Tom Wilson
April 23, 2004

During these happy days when exciting specialty Mustangs sprout on showroom floors like so many spring mushrooms, the Mach 1 has proven a favorite of ours. With a willing engine, an easy-to-work-with chassis, and a price that's obtainable by at least a few of us, the Mach is a mighty temptress of our car-buying budget.

Then along comes Vortech, doing what it does, which is to hang centrifugal superchargers off everything save tree limbs, which now includes Mach 1 Mustangs. Talk about temptation.

Developments such as these lead to ruminations around the 5.0&SF water cooler, and it was thus decreed that closely examining Vortech's enhanced Mach would be a good thing. There were, after all, a few questions, such as how does Vortech plumb its blower into the ram-air air path? How much power does it make? Is it fun to drive? And perhaps as something of a cliche now that we've tested one seven ways to Sunday, how does it compare to that modern benchmark, the '03 Mustang Cobra?

Horse Sense: Just as we hit deadline, we learned our friends at Motor Trend had run the Vortech Mach 1 through their test regimen. Make sure to read the full test results in an upcoming issue. Anyway, at normal operating temperature, the Vortech Mach laid down a blistering 11.96 at 121.16 and went from 0-60 in 3.88 seconds. That positively blows away the '03 Cobra we ran through the same regimen back in the Jan. '04 issue. It registered only a 13.09 at 110.82 and went from 0-60 in 4.9 seconds. It looks as if only modified '03 Cobras can run with the Vortech Mach.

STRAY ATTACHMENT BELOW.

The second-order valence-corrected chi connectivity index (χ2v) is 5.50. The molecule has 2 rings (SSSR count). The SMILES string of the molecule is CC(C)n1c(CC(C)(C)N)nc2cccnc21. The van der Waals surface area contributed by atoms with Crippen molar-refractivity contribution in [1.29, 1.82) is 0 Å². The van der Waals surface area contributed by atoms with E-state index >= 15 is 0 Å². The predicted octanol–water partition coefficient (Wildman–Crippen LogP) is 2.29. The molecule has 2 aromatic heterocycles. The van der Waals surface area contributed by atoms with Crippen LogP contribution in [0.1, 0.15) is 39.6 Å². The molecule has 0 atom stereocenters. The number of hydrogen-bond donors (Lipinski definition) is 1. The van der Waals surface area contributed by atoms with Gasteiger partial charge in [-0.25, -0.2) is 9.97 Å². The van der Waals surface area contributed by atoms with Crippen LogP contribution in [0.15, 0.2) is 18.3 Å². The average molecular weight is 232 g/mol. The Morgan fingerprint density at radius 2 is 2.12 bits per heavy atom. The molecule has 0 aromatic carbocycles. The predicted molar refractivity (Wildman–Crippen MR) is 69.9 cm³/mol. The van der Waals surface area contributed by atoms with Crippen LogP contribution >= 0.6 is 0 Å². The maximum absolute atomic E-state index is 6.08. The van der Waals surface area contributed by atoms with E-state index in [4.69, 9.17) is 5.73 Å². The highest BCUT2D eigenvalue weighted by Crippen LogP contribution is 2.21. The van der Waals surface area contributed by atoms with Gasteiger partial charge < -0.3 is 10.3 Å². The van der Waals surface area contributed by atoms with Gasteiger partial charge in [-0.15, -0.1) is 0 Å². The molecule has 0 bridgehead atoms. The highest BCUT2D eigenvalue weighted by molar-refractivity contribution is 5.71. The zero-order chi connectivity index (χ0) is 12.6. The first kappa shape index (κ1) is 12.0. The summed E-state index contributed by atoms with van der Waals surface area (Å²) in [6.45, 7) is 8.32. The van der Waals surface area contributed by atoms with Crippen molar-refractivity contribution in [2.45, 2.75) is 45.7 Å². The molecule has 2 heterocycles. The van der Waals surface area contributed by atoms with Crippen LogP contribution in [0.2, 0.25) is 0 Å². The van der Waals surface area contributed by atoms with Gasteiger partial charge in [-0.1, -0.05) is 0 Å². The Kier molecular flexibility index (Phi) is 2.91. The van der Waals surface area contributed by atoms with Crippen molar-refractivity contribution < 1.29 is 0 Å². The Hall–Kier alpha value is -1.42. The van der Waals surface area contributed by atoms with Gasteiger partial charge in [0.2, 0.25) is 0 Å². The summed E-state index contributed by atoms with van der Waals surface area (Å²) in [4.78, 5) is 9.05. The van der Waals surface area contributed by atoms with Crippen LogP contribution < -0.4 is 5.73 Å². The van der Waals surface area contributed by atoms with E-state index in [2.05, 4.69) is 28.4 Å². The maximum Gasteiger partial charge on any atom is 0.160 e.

Aside from sitting in the never-ending Los Angeles-area gridlock while shuttling test cars around, getting the answers proved relatively easy. A call to Ford produced the same yellow Cobra we'd previously tested ("Snake Prize," Jan. '04, p. 40), and the rest was done at or near Vortech's facility northwest of Los Angeles. A quick session on Vortech's Mustang chassis dyno revealed the power and torque curves of these two different supercharged Four-Valves, followed by a trip across the local truck scales and then an enjoyable session of side-by-side, rolling-start blasts to see how the power curves came out in the real world.

As the parts count shows, modern supercharging is more of areengineering of the engine than of simply adding a blower.

Great Straight from Ford

As a point of departure for this test, let's recall how enjoyable the Mach 1 is stock. With a naturally aspirated, free-revving, 305hp Four-Valve V-8, a five-speed transmission, and a live rear axle, the Mach is a powerful combination of GT practicality and high-dollar Cobra-esque power and sophistication. Priced in the $28,000 neighborhood, Machs were actually selling for around $21,000 after incentives at our deadline--not chicken feed, but obtainable, especially when compared to the $35,000 Cobra.